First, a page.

9 Jensen et. al has shown that the least-squares estimate of in (3) is unbiased (although not efficient) even if the variance does not exist, and simulations by Blattberg and Sargent (97) and Fama and Babiak (967) also indicate that the least-squares procedures are not totally inappropriate in the presence of infinite variance stable distributions. For simplicity, therefore, we shall ignore the non-normality issues and continue to assume normally distributed random variables where relevant. However, because of these problems caution should be exercised in making literal interpretations of any significance tests. Substituting from () for E ( R ) in (3) we obtain where R M R = R M + e (5) is the ex post excess return on the market portfolio over the holding period of interest. If assets are priced in the market such that () holds over each short time interval (say a month), then we can test the traditional form of the model by adding an intercept to (5) and subscripting each of the variables by t to obtain which, given the assumptions of the market model, is a regression equation. If the asset pricing and the market models given by (), (3), and (4) are valid, then the intercept R t = + # R Mt + e t (6) in (6) will be zero. Thus a direct test of the model can be obtained by estimating (6) for a security over some time period and testing to see if is significantly different from zero. 3, 4 We could develop the model and tests under the assumption of infinite variance stable distributions, but this would unnecessarily complicate some of the analysis. We shall take explicit account of these distributional problems in some of the crucial tests of significance in Section IV. 3 Recall that the R t and R Mt, are defined as excess returns. The model can be formulated with r Ft omitted from (6) and therefore assumed constant (then =r # $ F ( ) ) or included as a variable (as we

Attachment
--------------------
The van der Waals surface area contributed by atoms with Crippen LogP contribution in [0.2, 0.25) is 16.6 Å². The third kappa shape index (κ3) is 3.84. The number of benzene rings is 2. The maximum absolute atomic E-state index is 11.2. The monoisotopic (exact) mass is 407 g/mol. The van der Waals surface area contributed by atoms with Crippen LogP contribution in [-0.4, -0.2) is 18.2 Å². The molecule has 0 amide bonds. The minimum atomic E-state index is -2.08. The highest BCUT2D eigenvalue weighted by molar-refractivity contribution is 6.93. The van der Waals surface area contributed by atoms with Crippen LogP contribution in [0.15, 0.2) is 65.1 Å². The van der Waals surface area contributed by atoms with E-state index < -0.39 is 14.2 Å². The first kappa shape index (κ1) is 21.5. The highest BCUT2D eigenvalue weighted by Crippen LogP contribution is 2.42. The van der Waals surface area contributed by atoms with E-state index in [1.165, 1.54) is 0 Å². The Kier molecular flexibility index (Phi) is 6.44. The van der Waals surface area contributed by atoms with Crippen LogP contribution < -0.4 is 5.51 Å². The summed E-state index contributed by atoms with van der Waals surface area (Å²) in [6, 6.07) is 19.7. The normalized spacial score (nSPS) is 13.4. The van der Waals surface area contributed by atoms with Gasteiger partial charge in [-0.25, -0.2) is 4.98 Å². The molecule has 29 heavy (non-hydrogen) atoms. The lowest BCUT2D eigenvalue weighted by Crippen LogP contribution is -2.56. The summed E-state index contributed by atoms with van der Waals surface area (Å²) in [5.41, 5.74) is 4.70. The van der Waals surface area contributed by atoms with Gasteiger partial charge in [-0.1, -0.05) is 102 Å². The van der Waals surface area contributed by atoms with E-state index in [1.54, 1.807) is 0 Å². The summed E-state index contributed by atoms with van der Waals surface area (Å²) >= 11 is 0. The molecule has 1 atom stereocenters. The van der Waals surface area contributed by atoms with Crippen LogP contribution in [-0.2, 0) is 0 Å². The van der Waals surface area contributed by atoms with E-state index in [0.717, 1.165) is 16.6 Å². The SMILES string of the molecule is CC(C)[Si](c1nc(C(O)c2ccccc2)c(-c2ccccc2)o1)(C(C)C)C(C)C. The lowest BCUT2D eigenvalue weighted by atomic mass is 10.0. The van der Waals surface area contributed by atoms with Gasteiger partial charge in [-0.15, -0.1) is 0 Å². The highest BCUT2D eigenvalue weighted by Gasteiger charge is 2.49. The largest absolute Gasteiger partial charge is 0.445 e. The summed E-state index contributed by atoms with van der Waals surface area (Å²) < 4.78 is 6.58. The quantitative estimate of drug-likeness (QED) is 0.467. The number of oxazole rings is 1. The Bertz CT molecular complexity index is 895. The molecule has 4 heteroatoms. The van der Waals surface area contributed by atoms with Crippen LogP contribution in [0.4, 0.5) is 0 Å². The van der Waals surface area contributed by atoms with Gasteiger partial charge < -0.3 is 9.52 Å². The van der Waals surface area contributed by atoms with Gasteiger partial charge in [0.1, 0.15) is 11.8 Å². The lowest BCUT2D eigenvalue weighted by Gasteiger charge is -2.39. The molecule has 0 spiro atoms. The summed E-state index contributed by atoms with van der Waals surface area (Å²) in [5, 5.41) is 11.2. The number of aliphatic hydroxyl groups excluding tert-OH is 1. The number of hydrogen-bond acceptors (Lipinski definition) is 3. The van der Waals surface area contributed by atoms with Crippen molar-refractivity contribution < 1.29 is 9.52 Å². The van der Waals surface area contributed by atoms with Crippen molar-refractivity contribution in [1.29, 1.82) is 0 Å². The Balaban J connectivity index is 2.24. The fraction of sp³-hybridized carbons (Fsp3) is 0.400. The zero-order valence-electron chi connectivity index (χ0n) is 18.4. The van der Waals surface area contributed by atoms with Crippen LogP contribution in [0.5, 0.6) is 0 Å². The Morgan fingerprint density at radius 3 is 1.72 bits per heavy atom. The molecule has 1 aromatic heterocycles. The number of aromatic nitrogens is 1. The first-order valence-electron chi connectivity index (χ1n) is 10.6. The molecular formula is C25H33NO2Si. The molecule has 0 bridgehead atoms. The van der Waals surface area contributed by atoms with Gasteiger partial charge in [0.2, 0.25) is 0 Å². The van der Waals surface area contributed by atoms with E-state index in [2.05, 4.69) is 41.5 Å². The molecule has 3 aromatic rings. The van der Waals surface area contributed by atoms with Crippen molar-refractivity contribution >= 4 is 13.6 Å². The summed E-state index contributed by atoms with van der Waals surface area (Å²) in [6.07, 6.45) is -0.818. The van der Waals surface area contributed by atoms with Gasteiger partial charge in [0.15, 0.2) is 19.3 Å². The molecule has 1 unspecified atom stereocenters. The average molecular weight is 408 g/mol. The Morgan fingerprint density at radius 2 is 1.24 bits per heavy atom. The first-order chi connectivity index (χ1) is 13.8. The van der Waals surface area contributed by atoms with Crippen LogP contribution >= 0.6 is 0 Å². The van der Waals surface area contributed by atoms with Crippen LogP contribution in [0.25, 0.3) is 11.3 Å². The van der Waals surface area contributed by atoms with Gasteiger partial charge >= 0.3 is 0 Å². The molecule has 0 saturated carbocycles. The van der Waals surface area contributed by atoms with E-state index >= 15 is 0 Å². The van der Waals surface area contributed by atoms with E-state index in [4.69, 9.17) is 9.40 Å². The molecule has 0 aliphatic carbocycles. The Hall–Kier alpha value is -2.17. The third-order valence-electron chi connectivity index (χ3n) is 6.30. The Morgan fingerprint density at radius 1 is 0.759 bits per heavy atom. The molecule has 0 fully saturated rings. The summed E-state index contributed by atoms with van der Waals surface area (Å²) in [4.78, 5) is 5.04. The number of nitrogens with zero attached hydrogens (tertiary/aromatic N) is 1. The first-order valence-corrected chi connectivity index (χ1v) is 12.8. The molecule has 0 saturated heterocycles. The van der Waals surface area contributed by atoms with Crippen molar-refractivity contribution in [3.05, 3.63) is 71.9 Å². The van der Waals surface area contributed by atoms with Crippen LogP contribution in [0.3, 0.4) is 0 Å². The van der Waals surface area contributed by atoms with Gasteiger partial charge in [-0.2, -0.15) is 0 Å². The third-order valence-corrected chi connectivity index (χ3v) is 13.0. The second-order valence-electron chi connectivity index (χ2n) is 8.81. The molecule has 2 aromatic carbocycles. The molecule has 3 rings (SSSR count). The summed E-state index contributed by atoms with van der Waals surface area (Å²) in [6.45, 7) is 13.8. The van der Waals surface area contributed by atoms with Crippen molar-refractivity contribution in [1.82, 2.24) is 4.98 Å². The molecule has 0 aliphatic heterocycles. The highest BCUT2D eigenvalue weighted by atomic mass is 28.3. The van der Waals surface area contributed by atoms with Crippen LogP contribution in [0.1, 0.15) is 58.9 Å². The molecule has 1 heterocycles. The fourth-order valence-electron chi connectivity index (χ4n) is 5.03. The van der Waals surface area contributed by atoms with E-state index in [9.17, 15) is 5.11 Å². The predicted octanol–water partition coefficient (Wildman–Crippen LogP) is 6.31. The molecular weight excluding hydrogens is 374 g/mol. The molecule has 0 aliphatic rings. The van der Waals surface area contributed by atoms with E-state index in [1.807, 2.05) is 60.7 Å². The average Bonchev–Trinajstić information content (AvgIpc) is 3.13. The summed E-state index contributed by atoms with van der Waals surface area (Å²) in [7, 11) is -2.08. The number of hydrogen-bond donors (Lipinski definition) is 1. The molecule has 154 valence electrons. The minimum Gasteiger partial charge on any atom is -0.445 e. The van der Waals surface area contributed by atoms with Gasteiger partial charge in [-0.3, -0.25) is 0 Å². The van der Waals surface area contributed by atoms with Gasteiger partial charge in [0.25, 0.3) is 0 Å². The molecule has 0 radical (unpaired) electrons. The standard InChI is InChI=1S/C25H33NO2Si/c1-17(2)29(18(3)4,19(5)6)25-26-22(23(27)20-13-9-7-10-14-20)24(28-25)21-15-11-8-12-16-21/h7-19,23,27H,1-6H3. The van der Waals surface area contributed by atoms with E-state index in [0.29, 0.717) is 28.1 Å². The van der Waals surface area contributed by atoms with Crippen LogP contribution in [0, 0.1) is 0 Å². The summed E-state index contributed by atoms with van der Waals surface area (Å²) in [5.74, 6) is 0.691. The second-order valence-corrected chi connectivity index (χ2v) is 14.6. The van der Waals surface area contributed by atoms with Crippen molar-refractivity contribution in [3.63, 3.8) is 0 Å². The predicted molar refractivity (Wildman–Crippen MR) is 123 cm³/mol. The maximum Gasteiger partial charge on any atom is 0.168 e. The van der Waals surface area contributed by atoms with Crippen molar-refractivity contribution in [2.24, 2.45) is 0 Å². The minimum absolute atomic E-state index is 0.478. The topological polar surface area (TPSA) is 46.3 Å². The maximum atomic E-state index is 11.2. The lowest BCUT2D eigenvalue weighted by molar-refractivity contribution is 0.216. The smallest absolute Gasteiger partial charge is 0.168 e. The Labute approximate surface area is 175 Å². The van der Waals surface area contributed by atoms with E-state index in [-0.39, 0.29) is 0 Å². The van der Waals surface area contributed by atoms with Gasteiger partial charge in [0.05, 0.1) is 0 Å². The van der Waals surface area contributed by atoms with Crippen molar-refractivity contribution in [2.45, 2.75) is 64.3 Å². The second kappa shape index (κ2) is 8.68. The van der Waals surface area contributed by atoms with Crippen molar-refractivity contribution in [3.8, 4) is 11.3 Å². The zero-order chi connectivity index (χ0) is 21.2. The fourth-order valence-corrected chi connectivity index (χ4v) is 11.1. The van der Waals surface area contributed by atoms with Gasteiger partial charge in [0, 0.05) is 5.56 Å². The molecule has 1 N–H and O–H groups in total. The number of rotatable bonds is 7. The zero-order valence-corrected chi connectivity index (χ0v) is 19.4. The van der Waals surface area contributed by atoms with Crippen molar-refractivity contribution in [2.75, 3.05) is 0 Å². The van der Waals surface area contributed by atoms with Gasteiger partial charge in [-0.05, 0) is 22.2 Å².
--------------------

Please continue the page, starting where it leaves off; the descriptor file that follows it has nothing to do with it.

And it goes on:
10 Jensen et. al B. An Aggregation Problem. The test ust proposed is simple but inefficient, since it makes use of information on only a single security whereas data is available on a large number of securities. We would like to design a test that allows us to aggregate the data on a large number of securities in an efficient manner. If the estimates of the s were independent with normally distributed residuals, we could proceed along the lines outlined by Jensen (968) and compare the frequency distributions of the t values for the intercepts with the theoretical distribution. However, the fact that the e t, are not cross-sectionally independent, (that is, E$ # e t e it % ' ( for & i, cf. ing (966); makes this procedure much more difficult. One procedure for solving this problem which makes appropriate allowance for the effects of the non-independence of the residuals on the standard error of estimate of the average coefficient,, is to run the tests on grouped data. That is, we form portfolios (or groups) of the individual securities and estimate (6) defining R t to be the average return on all securities in the th portfolio for time t. Given this definition of R t, ˆ will be the average risk of the securities in the portfolio and ˆ will be the have done), which strictly requires them to be known for all t. But experiments with estimates obtained with the inclusion of r Ft as a variable in (6) yield results virtually identical to those obtained with the assumption of constant r F [and hence the exclusion of r Ft as a variable in (6)], so we shall ignore this problem here. See also Roll (969) and Miller and Scholes (97) for a thorough discussion of the bias introduced through misspecification of the riskless rate. Miller and Scholes conclude as we do that these problems are not serious. 4 Unbiased measurement errors in ˆ cause severe difficulties with the cross-sectional tests of the model, and it is important to note that the time series form of the tests given by (6) are free of this source of bias. Unbiased measurement errors in ˆ, which is estimated simultaneously with in the time series formulation, cause errors in the estimate of but no systematic bias. Measurement errors in R Mt, may cause difficulties in both the cross-sectional and time series forms of the tests, but we